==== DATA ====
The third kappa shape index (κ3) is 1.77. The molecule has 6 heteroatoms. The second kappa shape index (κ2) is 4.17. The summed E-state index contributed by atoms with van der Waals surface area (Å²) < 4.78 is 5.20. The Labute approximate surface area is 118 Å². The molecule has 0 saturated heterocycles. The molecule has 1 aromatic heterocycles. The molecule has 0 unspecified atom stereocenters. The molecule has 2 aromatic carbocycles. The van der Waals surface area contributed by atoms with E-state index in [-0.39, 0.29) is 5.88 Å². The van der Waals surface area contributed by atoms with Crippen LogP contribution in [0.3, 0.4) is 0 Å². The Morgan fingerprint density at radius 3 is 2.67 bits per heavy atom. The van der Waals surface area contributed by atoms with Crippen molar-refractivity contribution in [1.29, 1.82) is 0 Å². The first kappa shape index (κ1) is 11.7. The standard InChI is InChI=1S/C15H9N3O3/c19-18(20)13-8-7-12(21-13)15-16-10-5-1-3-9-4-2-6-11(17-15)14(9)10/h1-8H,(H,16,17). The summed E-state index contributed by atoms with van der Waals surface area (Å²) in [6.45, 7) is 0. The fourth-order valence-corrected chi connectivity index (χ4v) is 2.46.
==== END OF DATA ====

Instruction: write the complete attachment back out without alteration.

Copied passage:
The third kappa shape index (κ3) is 1.77. The molecule has 6 heteroatoms. The second kappa shape index (κ2) is 4.17. The summed E-state index contributed by atoms with van der Waals surface area (Å²) < 4.78 is 5.20. The Labute approximate surface area is 118 Å². The molecule has 0 saturated heterocycles. The molecule has 1 aromatic heterocycles. The molecule has 0 unspecified atom stereocenters. The molecule has 2 aromatic carbocycles. The van der Waals surface area contributed by atoms with E-state index in [-0.39, 0.29) is 5.88 Å². The van der Waals surface area contributed by atoms with Crippen LogP contribution in [0.3, 0.4) is 0 Å². The Morgan fingerprint density at radius 3 is 2.67 bits per heavy atom. The van der Waals surface area contributed by atoms with Crippen molar-refractivity contribution in [1.29, 1.82) is 0 Å². The first kappa shape index (κ1) is 11.7. The standard InChI is InChI=1S/C15H9N3O3/c19-18(20)13-8-7-12(21-13)15-16-10-5-1-3-9-4-2-6-11(17-15)14(9)10/h1-8H,(H,16,17). The summed E-state index contributed by atoms with van der Waals surface area (Å²) in [6.45, 7) is 0. The fourth-order valence-corrected chi connectivity index (χ4v) is 2.46.